Rudy, please remove me from your list, I have retired from the University.
Quoting "Redmond, Rudy (DLEG)" <[log in to unmask]>:
> A helping hand for minority students
> Wednesday, September 17, 2008
> Grand Rapids Press
> Proposal 2, the anti-affirmative action ballot initiative passed by
> Michigan voters in 2006, has made it more difficult for non-white
> students to get to -- and through -- public universities in the state.
> A new organization called the Imagine Fund can lessen that problem, by
> legally providing scholarships to minority students with help from
> private donors. The fund is a prototype of the sort of private-sector
> response needed to help historically disadvantaged people get an
> education, and a chance at a better life. A clear illustration of the
> problem facing minorities can be found in enrollment figures for this
> year's freshman class at Grand Valley State University. The number of
> black, Asian, American Indian and Latino students coming into the school
> dropped by 30 percent over last year's enrollment. These incoming
> freshman are the first to feel the effects of Proposal 2, which banned
> consideration of gender and race in public contracting, public
> employment and public education. Enrollment numbers for other state
> universities aren't yet available.
> In addition to ending affirmative action for purposes of admissions,
> Proposal 2 did away with race- and gender-based scholarships that are
> publicly funded. GVSU has such a fund, the Bert Price Awards
> scholarships, that provided full rides for academically qualified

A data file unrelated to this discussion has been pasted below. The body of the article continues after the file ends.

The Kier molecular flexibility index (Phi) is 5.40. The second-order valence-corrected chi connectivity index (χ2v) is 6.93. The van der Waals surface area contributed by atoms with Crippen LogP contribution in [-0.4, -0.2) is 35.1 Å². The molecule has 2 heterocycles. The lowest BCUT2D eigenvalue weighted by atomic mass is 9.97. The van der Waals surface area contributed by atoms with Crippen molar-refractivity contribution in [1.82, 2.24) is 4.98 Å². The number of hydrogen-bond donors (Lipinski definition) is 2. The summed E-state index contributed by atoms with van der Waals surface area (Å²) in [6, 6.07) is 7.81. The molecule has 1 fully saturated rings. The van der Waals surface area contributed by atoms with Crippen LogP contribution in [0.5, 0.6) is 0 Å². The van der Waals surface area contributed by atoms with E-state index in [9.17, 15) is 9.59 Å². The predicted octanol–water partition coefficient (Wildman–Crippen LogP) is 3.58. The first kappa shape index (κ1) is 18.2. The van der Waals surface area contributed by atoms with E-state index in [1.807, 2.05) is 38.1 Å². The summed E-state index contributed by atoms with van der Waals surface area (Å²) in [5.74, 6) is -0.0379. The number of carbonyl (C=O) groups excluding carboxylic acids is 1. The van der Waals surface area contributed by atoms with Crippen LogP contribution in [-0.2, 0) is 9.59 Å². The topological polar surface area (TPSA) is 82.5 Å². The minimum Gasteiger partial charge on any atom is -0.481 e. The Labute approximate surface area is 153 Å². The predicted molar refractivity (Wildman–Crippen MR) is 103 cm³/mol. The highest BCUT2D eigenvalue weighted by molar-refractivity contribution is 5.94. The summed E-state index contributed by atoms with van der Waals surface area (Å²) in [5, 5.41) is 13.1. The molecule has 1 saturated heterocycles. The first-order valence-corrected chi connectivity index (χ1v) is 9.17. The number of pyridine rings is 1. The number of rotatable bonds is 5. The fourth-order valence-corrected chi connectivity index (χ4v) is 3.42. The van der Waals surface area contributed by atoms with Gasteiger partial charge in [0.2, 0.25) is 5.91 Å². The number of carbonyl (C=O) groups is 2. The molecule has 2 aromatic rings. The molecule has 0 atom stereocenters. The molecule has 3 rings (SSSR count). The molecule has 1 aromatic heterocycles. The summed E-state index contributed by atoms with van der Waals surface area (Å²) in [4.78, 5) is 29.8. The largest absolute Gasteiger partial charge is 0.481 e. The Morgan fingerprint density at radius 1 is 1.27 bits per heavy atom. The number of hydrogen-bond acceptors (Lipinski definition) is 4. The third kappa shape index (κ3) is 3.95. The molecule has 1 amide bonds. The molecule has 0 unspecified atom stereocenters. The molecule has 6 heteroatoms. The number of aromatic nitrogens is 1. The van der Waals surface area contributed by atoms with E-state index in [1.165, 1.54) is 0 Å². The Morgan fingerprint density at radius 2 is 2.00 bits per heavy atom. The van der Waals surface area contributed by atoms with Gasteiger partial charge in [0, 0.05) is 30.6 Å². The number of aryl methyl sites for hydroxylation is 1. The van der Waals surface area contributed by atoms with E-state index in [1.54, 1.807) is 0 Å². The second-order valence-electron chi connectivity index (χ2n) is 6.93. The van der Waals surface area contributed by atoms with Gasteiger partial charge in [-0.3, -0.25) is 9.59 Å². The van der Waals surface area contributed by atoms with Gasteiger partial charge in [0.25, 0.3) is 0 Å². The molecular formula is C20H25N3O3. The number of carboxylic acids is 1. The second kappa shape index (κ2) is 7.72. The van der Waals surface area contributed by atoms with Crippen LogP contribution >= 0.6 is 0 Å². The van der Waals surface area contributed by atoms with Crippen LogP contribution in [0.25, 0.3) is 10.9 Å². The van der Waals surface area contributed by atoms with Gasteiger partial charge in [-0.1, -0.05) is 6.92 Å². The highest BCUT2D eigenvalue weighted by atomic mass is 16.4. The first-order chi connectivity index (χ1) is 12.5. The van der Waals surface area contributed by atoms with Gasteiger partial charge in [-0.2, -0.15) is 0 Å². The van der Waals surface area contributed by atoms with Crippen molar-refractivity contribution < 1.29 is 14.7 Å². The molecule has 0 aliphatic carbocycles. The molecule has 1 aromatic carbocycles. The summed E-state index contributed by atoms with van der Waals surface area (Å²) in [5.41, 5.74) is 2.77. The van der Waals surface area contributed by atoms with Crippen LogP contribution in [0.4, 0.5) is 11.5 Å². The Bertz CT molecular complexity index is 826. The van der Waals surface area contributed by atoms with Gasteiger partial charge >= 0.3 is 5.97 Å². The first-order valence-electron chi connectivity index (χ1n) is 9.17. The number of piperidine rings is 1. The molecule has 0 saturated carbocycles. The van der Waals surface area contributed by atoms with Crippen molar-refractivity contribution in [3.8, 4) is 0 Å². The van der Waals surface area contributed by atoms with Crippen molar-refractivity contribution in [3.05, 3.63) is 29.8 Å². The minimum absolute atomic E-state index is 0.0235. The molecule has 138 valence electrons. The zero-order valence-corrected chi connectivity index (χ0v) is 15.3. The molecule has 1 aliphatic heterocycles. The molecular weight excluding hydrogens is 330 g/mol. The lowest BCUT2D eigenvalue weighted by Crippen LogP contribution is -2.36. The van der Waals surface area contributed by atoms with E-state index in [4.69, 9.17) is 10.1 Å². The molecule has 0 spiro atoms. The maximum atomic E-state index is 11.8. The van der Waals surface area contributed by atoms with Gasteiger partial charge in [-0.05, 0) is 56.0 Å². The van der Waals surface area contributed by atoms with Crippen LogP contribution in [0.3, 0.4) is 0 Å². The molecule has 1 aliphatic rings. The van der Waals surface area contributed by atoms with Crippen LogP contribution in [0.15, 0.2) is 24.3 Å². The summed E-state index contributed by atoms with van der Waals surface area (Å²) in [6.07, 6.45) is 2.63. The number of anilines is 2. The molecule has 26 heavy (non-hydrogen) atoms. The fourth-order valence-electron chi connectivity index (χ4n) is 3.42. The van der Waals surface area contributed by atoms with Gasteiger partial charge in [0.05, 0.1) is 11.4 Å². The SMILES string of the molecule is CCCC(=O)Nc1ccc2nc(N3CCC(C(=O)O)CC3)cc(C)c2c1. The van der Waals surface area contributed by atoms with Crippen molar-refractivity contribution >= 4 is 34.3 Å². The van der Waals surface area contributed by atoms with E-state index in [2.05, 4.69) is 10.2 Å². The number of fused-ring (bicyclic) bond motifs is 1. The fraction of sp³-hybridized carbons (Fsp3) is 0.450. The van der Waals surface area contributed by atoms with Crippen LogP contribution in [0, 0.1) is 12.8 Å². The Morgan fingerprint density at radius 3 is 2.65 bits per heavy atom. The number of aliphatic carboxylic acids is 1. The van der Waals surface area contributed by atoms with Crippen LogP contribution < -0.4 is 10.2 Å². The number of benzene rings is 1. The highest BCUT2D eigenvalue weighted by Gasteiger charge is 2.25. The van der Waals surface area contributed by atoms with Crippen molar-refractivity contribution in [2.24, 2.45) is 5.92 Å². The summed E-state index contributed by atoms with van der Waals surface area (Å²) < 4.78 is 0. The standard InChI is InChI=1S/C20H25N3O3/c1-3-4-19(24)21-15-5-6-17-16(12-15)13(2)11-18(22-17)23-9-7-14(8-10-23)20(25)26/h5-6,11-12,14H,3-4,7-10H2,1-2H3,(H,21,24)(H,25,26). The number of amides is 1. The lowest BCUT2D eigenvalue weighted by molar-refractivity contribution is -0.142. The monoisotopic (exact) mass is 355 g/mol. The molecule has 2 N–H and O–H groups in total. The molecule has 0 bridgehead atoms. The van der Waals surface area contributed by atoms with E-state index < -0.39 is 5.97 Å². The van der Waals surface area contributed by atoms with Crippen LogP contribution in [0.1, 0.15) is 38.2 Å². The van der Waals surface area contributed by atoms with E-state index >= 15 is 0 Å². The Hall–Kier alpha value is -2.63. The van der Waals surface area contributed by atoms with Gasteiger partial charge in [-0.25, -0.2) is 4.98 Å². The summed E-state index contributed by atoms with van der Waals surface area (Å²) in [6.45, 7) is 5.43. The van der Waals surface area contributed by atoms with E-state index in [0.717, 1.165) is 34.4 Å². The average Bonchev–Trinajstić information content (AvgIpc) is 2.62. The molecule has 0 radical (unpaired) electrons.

> minority students. In 2006, $5.7 million from the fund was awarded to
> 825 students. Beginning this year, the scholarships must come to an end,
> though current scholarship recipients will receive the money until they
> complete their education. The money will be funneled into new
> scholarships tied to where people live and their incomes, instead of
> The decline in minority freshman enrollment at GVSU no doubt has many
> causes, including fierce competition from other schools. However, the
> new limits placed on minority scholarships has certainly fed the
> drop-off, as students and their families struggle to pay fast-rising
> college bills. The climbing college costs conspire against minorities in
> particular, who as a group come from less financially-well off
> The Imagine Fund was established last year to address the reality that
> people of color will find it more difficult to get through college now
> that schools are prohibited from offering them financial help based on
> race. Set up as an independent non-profit, the fund can legally consider
> race, gender and other factors in handing out awards. The organization
> expects to begin offering scholarships in the 2009 school year.
> The group, which has thus far collected $225,000 in donations, is
> patterned after the College Success Foundation in Washington state, a
> response to an anti-affirmative action initiative passed there in 1998.
> Since its founding in 2000, the College Success Foundation has granted
> 4,000 scholarships and has raised $300 million -- an indication of the
> kind of success the Imagine Fund could have with the right leadership
> and support.
> The support should come first of all from businesses and foundations
> that favor additional help for minorities and other historically
> disadvantaged groups. Many business groups fought Proposal 2, and lost.
> Not lost, however, is the opportunity to help young people succeed. The
> law has put an end to some of those efforts in public institutions. That
> makes it all the more imperative that private donors pick up the slack.